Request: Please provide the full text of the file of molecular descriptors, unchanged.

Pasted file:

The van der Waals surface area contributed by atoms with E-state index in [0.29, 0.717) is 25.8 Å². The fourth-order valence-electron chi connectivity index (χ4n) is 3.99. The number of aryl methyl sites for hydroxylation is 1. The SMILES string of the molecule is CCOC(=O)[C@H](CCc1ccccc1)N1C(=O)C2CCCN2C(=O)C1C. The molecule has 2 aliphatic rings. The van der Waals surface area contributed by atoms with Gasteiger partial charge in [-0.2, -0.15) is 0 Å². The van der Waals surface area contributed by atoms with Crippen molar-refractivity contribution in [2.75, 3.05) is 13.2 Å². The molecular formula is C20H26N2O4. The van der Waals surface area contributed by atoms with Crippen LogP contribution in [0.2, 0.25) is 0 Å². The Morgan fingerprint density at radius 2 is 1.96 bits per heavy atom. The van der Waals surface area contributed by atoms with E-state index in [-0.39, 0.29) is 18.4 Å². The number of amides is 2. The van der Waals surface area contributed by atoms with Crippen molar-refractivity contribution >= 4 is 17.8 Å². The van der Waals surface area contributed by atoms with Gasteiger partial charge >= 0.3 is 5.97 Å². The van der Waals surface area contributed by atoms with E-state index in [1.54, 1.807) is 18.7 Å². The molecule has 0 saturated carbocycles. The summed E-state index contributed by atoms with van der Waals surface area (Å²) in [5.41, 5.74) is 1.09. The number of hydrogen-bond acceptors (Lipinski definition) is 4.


The van der Waals surface area contributed by atoms with E-state index in [0.29, 0.717) is 25.8 Å². The fourth-order valence-electron chi connectivity index (χ4n) is 3.99. The number of aryl methyl sites for hydroxylation is 1. The SMILES string of the molecule is CCOC(=O)[C@H](CCc1ccccc1)N1C(=O)C2CCCN2C(=O)C1C. The molecule has 2 aliphatic rings. The van der Waals surface area contributed by atoms with Gasteiger partial charge in [-0.2, -0.15) is 0 Å². The van der Waals surface area contributed by atoms with Crippen molar-refractivity contribution in [2.75, 3.05) is 13.2 Å². The molecular formula is C20H26N2O4. The van der Waals surface area contributed by atoms with Crippen LogP contribution in [0.2, 0.25) is 0 Å². The Morgan fingerprint density at radius 2 is 1.96 bits per heavy atom. The van der Waals surface area contributed by atoms with E-state index in [-0.39, 0.29) is 18.4 Å². The number of amides is 2. The van der Waals surface area contributed by atoms with Crippen molar-refractivity contribution >= 4 is 17.8 Å². The van der Waals surface area contributed by atoms with Gasteiger partial charge >= 0.3 is 5.97 Å². The van der Waals surface area contributed by atoms with E-state index in [1.54, 1.807) is 18.7 Å². The molecule has 0 saturated carbocycles. The summed E-state index contributed by atoms with van der Waals surface area (Å²) in [5.41, 5.74) is 1.09. The number of hydrogen-bond acceptors (Lipinski definition) is 4.